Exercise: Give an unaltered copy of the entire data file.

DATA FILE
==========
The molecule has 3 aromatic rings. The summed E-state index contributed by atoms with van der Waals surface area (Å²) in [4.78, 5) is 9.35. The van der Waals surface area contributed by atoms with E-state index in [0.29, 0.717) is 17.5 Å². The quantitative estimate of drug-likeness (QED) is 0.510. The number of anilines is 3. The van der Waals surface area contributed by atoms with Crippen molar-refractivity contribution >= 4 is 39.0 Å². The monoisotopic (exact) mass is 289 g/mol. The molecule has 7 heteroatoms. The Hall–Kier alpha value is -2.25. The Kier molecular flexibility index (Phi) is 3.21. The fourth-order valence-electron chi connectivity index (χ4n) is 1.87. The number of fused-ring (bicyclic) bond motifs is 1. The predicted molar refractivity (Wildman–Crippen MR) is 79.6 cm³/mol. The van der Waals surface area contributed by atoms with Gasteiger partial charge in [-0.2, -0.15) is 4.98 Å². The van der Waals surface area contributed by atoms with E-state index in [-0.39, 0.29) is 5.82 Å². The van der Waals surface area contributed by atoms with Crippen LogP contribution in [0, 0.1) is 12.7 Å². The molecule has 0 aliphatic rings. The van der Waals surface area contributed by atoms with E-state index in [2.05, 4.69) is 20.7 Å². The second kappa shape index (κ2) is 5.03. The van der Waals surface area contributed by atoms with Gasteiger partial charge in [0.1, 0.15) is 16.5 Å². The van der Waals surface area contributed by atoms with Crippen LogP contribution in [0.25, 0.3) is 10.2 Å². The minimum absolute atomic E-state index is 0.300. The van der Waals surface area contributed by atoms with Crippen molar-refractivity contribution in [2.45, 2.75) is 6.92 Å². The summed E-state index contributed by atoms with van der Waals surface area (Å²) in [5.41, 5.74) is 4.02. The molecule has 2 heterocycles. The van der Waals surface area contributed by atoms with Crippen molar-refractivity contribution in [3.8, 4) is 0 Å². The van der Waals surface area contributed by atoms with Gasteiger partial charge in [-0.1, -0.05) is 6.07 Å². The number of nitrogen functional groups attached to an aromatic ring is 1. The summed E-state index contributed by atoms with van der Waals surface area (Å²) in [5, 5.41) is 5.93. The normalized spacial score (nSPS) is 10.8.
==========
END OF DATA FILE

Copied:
The molecule has 3 aromatic rings. The summed E-state index contributed by atoms with van der Waals surface area (Å²) in [4.78, 5) is 9.35. The van der Waals surface area contributed by atoms with E-state index in [0.29, 0.717) is 17.5 Å². The quantitative estimate of drug-likeness (QED) is 0.510. The number of anilines is 3. The van der Waals surface area contributed by atoms with Crippen molar-refractivity contribution >= 4 is 39.0 Å². The monoisotopic (exact) mass is 289 g/mol. The molecule has 7 heteroatoms. The Hall–Kier alpha value is -2.25. The Kier molecular flexibility index (Phi) is 3.21. The fourth-order valence-electron chi connectivity index (χ4n) is 1.87. The number of fused-ring (bicyclic) bond motifs is 1. The predicted molar refractivity (Wildman–Crippen MR) is 79.6 cm³/mol. The van der Waals surface area contributed by atoms with Gasteiger partial charge in [-0.2, -0.15) is 4.98 Å². The van der Waals surface area contributed by atoms with E-state index in [-0.39, 0.29) is 5.82 Å². The van der Waals surface area contributed by atoms with Crippen LogP contribution in [0, 0.1) is 12.7 Å². The molecule has 0 aliphatic rings. The van der Waals surface area contributed by atoms with E-state index in [2.05, 4.69) is 20.7 Å². The second kappa shape index (κ2) is 5.03. The van der Waals surface area contributed by atoms with Gasteiger partial charge in [0.1, 0.15) is 16.5 Å². The van der Waals surface area contributed by atoms with Crippen LogP contribution in [0.25, 0.3) is 10.2 Å². The minimum absolute atomic E-state index is 0.300. The van der Waals surface area contributed by atoms with Crippen molar-refractivity contribution in [2.45, 2.75) is 6.92 Å². The summed E-state index contributed by atoms with van der Waals surface area (Å²) in [5.41, 5.74) is 4.02. The molecule has 2 heterocycles. The van der Waals surface area contributed by atoms with Crippen molar-refractivity contribution in [3.8, 4) is 0 Å². The van der Waals surface area contributed by atoms with Gasteiger partial charge in [-0.1, -0.05) is 6.07 Å². The number of nitrogen functional groups attached to an aromatic ring is 1. The summed E-state index contributed by atoms with van der Waals surface area (Å²) in [5, 5.41) is 5.93. The normalized spacial score (nSPS) is 10.8.